➢ Moyet’s comeback single – ‘my happiest studio experience’

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1983 ➤ A True romance aboard Spandau’s triumphal Thames riverboat

Spandau Ballet,1983, tour, Gary Kemp

Spandau over Bournemouth, 1 April 1983: Gary Kemp teases the screamers at the Good Friday show in the Pavilion Theatre. © Shapersofthe80s

❚ YES IT’S 30 YEARS SINCE Spandau Ballet scored their only No 1 chart hit single with True, coinciding with their epic “Spandau Over Britain Tour”. By May 3, True the album reached No 1, while the single remained at No 1 as well. The band’s official website is celebrating with a month of recollections from 1983 and asking UK fans to offer their own memories. Naturally Shapersofthe80s was there on the waterfront and has a few inside stories of its own.

The month-long tour ended in triumph at London’s Royal Festival Hall 30 years ago today, on Friday April 29, because True hit the top spot in the UK singles chart and the night before Spandau topped the bill on Top of the Pops – only two weeks after its release. After the London gig there followed a right old knees-up for friends and family aboard a Thames riverboat. As it cast off Shapersofthe80s was onboard and snapped a True romance as Steve “Spiny” Norman took to the dance floor with bass-player Martin Kemp, while Steve’s mum Sheila tried to muscle in. Here are our snaps, never seen before.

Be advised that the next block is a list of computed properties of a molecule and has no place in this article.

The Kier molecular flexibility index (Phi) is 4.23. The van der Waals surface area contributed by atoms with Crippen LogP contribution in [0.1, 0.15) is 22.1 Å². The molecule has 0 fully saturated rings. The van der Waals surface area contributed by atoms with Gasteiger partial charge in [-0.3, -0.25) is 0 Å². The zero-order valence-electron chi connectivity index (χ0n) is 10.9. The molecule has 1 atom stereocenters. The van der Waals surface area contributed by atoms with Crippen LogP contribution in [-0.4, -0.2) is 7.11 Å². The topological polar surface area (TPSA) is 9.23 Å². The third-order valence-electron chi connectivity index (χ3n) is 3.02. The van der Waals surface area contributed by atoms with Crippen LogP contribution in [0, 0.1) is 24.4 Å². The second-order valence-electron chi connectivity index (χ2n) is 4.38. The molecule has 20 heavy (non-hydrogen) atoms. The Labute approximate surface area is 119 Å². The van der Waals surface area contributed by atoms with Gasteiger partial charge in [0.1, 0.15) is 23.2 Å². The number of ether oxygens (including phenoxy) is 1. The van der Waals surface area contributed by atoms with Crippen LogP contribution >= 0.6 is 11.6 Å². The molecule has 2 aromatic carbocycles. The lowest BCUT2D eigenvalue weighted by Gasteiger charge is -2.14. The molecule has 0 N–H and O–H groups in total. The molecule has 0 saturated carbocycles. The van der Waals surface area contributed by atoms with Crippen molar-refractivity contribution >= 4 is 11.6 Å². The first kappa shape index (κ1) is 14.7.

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The band’s third album True, produced by Tony Swain and Steve Jolley, had preceded the tour and was to yield several chart hits across the world, Gold among them. The tour moved on to Europe in the summer and to North America in the autumn, when Shapersofthe80s will have some wild eye-witness scenes to report – laters…

➢ May 1 update: all five members of Spandau Ballet have agreed to an individual ‘TRUE’ Twitter Q&A session with fans, according to the official Spandau website – Q&A sessions start at 8pm (BST) on the official Spandau Twitter account, not their personal accounts, as follows: Gary May 3, Martin May 6, John May 7, Steve May 9, Tony tbc.

➢ 30th anniversary interview with Gary Kemp
at UK Official Charts website

The Observer OMM Oct 4, 2009

The Observer OMM Oct 4, 2009

HOW IT ALL BEGAN FOR
THE ANGEL BOYS

➢ Read the story of Spandau Ballet,
the Blitz Kids and the birth of the New Romantics
in my feature at The Observer

➢ Photographer Neil Matthews, another friend of Spandau from their earliest days, has been celebrating with an exhibition of his popstar photos titled My 80s Through the Lens, at The Great British Restaurant, 14 North Audley Street, London W1K 6WE. All images can be viewed online and are for sale in limited editions printed on smart archival paper. As well as Spandau, his subjects include Bananarama, Blue Rondo, Bauhaus, Haysi Fantayzee, Malcolm McLaren, The Jam, Nick Heyward, Bow Wow Wow and more.